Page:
Tag Archives: select

How to add Dropdown Page Selection Pagination to WordPress without Plugins CodeUnit 04 JUN 2012

Pagination to me is a necessity in that it gives a reader a better idea of just how big or small a site is based on the number of posts.

The default for WordPress is to include simple Newer and Older buttons, though pagination is baked in (and catered for by a variety of plugins). This pagination however usually takes the form of a line of numbers, skipping out a large chunk of the range for space considerations and thus not really delivering an easy way to get to the page which may not appear in the displayed pagination control bar.

My preferred pagination display has also been the simple dropdown select box, and the following code shows you how to achieve this by simply adding the following lines to the bottom of your loop.php file.

Note that the code below assumes you are working with structured permalinks (because seriously, who wouldn’t be?). If not, it should theoretically be simple to adapt by switching out $format and $base variables to use ( ‘&page=%#%’).

Anyway, here is the code:

$total = $wp_query->max_num_pages;
// only bother with the rest if we have more than 1 page!
if ( $total > 1 )  {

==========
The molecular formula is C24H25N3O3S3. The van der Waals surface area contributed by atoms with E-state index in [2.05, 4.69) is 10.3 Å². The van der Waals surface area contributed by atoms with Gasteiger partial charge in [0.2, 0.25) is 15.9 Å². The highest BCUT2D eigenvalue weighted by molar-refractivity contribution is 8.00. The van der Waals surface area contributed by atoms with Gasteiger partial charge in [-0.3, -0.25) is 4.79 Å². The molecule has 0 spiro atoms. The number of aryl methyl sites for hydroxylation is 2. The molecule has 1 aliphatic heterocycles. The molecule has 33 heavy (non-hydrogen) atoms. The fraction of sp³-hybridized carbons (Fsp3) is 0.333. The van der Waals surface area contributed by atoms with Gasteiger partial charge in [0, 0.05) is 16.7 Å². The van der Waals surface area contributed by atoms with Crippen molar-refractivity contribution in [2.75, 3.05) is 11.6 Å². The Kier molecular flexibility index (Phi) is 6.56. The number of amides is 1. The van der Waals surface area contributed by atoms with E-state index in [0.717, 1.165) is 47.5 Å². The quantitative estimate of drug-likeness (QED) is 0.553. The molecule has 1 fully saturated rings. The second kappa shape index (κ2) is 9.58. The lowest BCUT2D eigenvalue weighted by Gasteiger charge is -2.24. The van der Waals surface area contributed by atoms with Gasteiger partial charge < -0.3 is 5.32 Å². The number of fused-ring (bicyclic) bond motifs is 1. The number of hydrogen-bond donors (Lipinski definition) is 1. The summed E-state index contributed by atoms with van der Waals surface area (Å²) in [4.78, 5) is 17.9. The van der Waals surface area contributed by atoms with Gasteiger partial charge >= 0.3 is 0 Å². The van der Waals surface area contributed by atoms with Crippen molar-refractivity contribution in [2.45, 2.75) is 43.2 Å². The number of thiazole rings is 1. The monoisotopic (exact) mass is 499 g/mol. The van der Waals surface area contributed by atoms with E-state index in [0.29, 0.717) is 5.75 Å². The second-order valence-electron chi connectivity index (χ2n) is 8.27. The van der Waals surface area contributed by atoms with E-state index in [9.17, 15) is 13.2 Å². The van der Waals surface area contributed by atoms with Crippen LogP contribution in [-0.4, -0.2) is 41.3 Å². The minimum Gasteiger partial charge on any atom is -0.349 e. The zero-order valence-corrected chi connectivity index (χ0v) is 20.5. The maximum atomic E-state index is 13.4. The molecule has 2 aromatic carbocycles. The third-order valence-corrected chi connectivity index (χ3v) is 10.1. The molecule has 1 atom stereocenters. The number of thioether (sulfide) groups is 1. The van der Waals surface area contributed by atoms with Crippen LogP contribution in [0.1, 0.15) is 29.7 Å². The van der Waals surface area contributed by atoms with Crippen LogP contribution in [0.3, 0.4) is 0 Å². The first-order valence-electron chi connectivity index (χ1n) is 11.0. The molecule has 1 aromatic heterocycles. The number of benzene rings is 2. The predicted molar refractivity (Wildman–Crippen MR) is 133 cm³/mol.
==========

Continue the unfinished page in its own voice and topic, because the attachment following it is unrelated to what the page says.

// get the current page
	if ( !$current_page = get_query_var('paged') ){
	  $current_page = 1;
	}	
	// structure of "format" depends on whether we're using pretty permalinks
	$format = 'page/%#%/';
	$linkarray = paginate_links(array(
	  'base' => str_replace( 'page/9999999/', '%_%', esc_url( get_pagenum_link( 9999999 ) ) ),
	  'format' => $format,
	  'current' => 0,
	  'show_all' => True,
	  'total' => $total,
	  'mid_size' => 4,
	  'prev_next' => False,
	  'type' => 'array'
	));

	$urlarray = array();

	foreach($linkarray as $value){
		$pieces = explode(''',$value);
		foreach($pieces as $piece){
			if (substr(strtolower($piece),0,4) == 'http'){
				$urlarray[] = $piece;
			}
		}
	}

	echo '<div style="text-align: center">(Or jump to page ';
	echo '<select id="paginationpageselectcontrol" name="paginationpageselectcontrol">' . "n";
	$pagecounter = 1;
	foreach($urlarray as $url){
		echo '<option value="' .  $url . '"' . (($pagecounter == $current_page)?' selected':'') . '>' . $pagecounter . '</option>' . "n";
		$pagecounter = $pagecounter + 1;
	}
	echo '</select>' . "n";
	echo ' of ' . $total . ')</div>';
}

Now that we’ve printed out a nice dropdown box to use, we add a javascript controller to actually jump to the selected page on selected index change. In this case I’ve opted to use jQuery, but you could of course use whatever method you want.

jQuery(document).ready(function($){
	$('#paginationpageselectcontrol').change(function(){
		window.location = $('#paginationpageselectcontrol').val();
	});
});

See it in action at the bottom of this blog!

Nifty.

jQuery: Dropdown Lists: Get the Text of the Currently Selected Option instead of the Value Programming 11 NOV 2011